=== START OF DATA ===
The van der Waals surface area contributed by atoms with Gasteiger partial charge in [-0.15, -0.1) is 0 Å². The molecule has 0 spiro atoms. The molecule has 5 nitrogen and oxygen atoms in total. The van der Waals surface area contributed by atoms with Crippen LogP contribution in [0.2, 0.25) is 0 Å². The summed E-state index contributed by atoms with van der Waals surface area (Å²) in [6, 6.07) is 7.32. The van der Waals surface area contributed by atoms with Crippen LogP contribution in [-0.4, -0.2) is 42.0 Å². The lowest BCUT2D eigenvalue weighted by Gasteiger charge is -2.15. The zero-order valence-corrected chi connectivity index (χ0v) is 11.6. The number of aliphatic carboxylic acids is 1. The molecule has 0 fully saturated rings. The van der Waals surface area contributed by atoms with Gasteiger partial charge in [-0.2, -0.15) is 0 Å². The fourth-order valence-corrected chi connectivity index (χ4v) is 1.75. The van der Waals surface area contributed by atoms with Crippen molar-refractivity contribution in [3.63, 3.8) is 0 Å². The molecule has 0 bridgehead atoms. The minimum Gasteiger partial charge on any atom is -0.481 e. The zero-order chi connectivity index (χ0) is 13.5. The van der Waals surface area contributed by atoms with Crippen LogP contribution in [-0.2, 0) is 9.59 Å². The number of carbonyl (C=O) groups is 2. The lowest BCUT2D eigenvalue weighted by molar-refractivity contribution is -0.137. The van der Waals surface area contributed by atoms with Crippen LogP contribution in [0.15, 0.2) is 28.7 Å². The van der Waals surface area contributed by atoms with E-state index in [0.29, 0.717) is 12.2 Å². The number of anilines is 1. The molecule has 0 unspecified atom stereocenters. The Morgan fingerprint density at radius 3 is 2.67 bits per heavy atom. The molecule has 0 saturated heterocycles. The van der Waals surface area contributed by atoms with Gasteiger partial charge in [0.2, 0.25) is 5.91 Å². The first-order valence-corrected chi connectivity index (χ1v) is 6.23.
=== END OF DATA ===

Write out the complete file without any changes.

The van der Waals surface area contributed by atoms with Gasteiger partial charge in [-0.15, -0.1) is 0 Å². The molecule has 0 spiro atoms. The molecule has 5 nitrogen and oxygen atoms in total. The van der Waals surface area contributed by atoms with Crippen LogP contribution in [0.2, 0.25) is 0 Å². The summed E-state index contributed by atoms with van der Waals surface area (Å²) in [6, 6.07) is 7.32. The van der Waals surface area contributed by atoms with Crippen LogP contribution in [-0.4, -0.2) is 42.0 Å². The lowest BCUT2D eigenvalue weighted by Gasteiger charge is -2.15. The zero-order valence-corrected chi connectivity index (χ0v) is 11.6. The number of aliphatic carboxylic acids is 1. The molecule has 0 fully saturated rings. The van der Waals surface area contributed by atoms with Gasteiger partial charge in [-0.2, -0.15) is 0 Å². The fourth-order valence-corrected chi connectivity index (χ4v) is 1.75. The van der Waals surface area contributed by atoms with Crippen molar-refractivity contribution in [3.63, 3.8) is 0 Å². The molecule has 0 bridgehead atoms. The minimum Gasteiger partial charge on any atom is -0.481 e. The zero-order chi connectivity index (χ0) is 13.5. The van der Waals surface area contributed by atoms with Crippen LogP contribution in [-0.2, 0) is 9.59 Å². The number of carbonyl (C=O) groups is 2. The lowest BCUT2D eigenvalue weighted by molar-refractivity contribution is -0.137. The van der Waals surface area contributed by atoms with Crippen LogP contribution in [0.15, 0.2) is 28.7 Å². The van der Waals surface area contributed by atoms with E-state index in [0.29, 0.717) is 12.2 Å². The number of anilines is 1. The molecule has 0 unspecified atom stereocenters. The Morgan fingerprint density at radius 3 is 2.67 bits per heavy atom. The molecule has 0 saturated heterocycles. The van der Waals surface area contributed by atoms with Gasteiger partial charge in [0.2, 0.25) is 5.91 Å². The first-order valence-corrected chi connectivity index (χ1v) is 6.23.